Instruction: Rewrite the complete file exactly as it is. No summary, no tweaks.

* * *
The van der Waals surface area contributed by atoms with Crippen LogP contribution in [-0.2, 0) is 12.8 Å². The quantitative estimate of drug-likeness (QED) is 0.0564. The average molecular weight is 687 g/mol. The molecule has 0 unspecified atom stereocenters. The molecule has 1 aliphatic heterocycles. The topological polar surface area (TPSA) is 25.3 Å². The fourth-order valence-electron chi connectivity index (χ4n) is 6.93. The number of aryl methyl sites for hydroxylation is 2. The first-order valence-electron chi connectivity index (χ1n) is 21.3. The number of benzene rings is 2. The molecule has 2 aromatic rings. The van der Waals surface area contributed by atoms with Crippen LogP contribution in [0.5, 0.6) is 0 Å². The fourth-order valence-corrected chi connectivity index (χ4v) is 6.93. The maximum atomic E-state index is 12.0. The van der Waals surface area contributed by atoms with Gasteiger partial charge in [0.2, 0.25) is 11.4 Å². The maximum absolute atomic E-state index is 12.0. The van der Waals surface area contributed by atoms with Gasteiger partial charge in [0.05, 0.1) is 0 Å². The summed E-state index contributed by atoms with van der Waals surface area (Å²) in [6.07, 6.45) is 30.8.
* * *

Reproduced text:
The van der Waals surface area contributed by atoms with Crippen LogP contribution in [-0.2, 0) is 12.8 Å². The quantitative estimate of drug-likeness (QED) is 0.0564. The average molecular weight is 687 g/mol. The molecule has 0 unspecified atom stereocenters. The molecule has 1 aliphatic heterocycles. The topological polar surface area (TPSA) is 25.3 Å². The fourth-order valence-electron chi connectivity index (χ4n) is 6.93. The number of aryl methyl sites for hydroxylation is 2. The first-order valence-electron chi connectivity index (χ1n) is 21.3. The number of benzene rings is 2. The molecule has 2 aromatic rings. The van der Waals surface area contributed by atoms with Crippen LogP contribution in [0.5, 0.6) is 0 Å². The fourth-order valence-corrected chi connectivity index (χ4v) is 6.93. The maximum atomic E-state index is 12.0. The van der Waals surface area contributed by atoms with Gasteiger partial charge in [0.2, 0.25) is 11.4 Å². The maximum absolute atomic E-state index is 12.0. The van der Waals surface area contributed by atoms with Gasteiger partial charge in [0.05, 0.1) is 0 Å². The summed E-state index contributed by atoms with van der Waals surface area (Å²) in [6.07, 6.45) is 30.8.